I want to simulate with a request to a HTML-document just the way a browser does. This means I not only want to download the main HTML file but also linked stuff like CSS, JS, images.
To implement this I need to know how a browser exactly processes a website. I haven't found a good reference on that. Any help on that would be greatly appreciated and likely solve my problem.
As I lacked any good references I assumed the process (without taking redirects, the rendering etc. into account) works like that:
- A persistent HTTP-connection is established with
- The Path "/" is requested and the HTML is received
- When the the document is fully (?) received it is parsed and a list of URLs that need to be requested is filled (divided into head and body objects?!)
- The first URL is taken from the head-list and it is checked whether a persistent HTTP-connection is established with that host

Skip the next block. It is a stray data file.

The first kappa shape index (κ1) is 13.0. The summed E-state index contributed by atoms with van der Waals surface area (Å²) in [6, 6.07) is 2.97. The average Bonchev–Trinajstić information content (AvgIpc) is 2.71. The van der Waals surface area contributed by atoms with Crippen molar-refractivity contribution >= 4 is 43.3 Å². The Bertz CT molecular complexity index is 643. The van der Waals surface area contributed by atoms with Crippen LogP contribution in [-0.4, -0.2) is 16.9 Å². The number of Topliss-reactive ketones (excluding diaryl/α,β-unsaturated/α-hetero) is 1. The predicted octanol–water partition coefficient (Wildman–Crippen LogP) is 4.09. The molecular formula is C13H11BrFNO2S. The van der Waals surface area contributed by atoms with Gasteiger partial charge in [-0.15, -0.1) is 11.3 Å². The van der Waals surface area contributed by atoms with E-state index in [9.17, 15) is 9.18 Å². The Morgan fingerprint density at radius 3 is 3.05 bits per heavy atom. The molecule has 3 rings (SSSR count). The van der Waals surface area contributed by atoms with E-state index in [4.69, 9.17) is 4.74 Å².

- If there is not, it is established and the afterwards the Object is requested
- If there is, it is added to the connection's "download queue"
- Step 4 is repeated until the list is empty
- Then Steps 4-5 are repeated for the "body list"
Is this even close to how a browser works?
I conducted a few tests with the Chrome Developer Tools (Chrome 18) to confirm. I connected to
www.facebook.com measuring when each Object was loaded. When reloading using Ctrl + R the results looked like this:
What puzzles me the most is that most requests are concurrent to others even when from the same host (
static.ak.fbcdn.net). Pipelining is disabled my browser (which is the default setting) so why are the request still seem to happen simultaneously?